Everyone, however, seemed to come out of the shock and began to grieve at different speeds.
At one point early during the crisis, the founder of our ministry prayed with leaders from across the nation to seek God’s wisdom and guidance in how best to make a difference, saying, “We should all allow ourselves to cry, but the hardest thing for me has been my inability to do so. I have been asking God repeatedly, ‘When God? When will those tears come rushing down? When will I truly be able to feel again after this paralyzing shock?”
Sometimes, not becoming too emotional too quickly was a good thing. After all, with every apartment that our team entered, the more tragic stories we saw and heard.
One team member shared with me his concerns before going in to meet the first devastated family. He said he did not feel prepared to handle what he knew would be the needs because this was a community that was deeply scarred by the Lebanese 1975 war and now has compounded trauma. He was expecting to see resistance, bitterness, rage and a rebellion against God. However, he said that in every encounter it was as if the Lord had gone before them and people’s hearts were somehow ready to give praise to the God of miracles for whatever they had left.
After doors and windows were sealed, Christians rallied to rebuild churches. Christian schools were repaired and began to function again. But our team of Lebanese Christians from all over the country knew that they were not ready to leave yet. The financial and economic situation in Beirut remains unbearable. Families have not been able to recover since the blast as the economy continues to get worse. We have provided food and hygiene supplies to many families, but there is still so much more to do.
Today, my Lebanese Christian colleagues and I do not celebrate the efforts or accomplishments or initiatives that God has allowed us to be a part of to help those in need after the Beirut port explosion.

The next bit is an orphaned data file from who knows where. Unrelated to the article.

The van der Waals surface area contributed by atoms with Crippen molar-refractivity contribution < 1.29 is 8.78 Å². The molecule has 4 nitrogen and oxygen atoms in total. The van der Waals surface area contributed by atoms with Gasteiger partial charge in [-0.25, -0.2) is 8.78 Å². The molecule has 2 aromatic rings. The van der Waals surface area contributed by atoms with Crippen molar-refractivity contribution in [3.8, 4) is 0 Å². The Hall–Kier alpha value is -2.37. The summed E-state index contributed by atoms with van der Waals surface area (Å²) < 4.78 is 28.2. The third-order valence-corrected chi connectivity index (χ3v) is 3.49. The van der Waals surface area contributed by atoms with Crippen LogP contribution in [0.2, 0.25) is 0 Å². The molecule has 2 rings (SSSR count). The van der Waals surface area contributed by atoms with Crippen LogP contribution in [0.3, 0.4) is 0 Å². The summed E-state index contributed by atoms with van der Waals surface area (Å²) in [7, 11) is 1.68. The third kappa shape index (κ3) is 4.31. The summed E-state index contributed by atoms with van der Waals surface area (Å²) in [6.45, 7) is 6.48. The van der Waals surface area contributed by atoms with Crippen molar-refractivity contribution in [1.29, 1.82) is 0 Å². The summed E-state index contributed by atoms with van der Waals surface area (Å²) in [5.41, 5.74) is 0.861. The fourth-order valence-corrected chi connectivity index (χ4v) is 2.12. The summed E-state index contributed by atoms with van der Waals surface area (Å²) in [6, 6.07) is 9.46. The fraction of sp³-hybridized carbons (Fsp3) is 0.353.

We cannot because we see so many man-made atrocities and negligence.
We are glad to assist local churches, but so many challenges remain here in Beirut.
Still, we do praise God for every survivor, for every story that points to the faithfulness of God who is merciful and who heals.
We praise God, not for restoration of windows and doors, but rather of people and souls.
Yet, my colleagues and I are still grieving.
When we know of three young children who lost their mother in front of their eyes. We know a young man whose only mistake was that he was lying in his bed and died due to the injuries he sustained.
It is hard to find goodness in the midst of evil and to see hope in the midst of despair.
Yet, we are grateful that the Lord is working in small ways and big. We are grateful for the hundreds of families we were able to assist with more than 8,000 packages of food and other essential supplies.
We are grateful for the hope that Christian and Muslim families found as we cared for them and showed the love of Jesus Christ in tangible and meaningful acts of service.
We are grateful, too, for the residents of the 95 apartments, 19 churches and six schools that our ministry was able to come alongside to love, encourage and assist.
Above all, we are grateful for the ways that many other Christians demonstrated Christ’s abundant love, mercy and grace to the people of Lebanon who live to tell the heart-wrenching stories of Aug. 4, 2020, and for the many miraculous stories of that fateful day.
Will you join us in continuing to pray faithfully for the people of Lebanon, a country we love so much?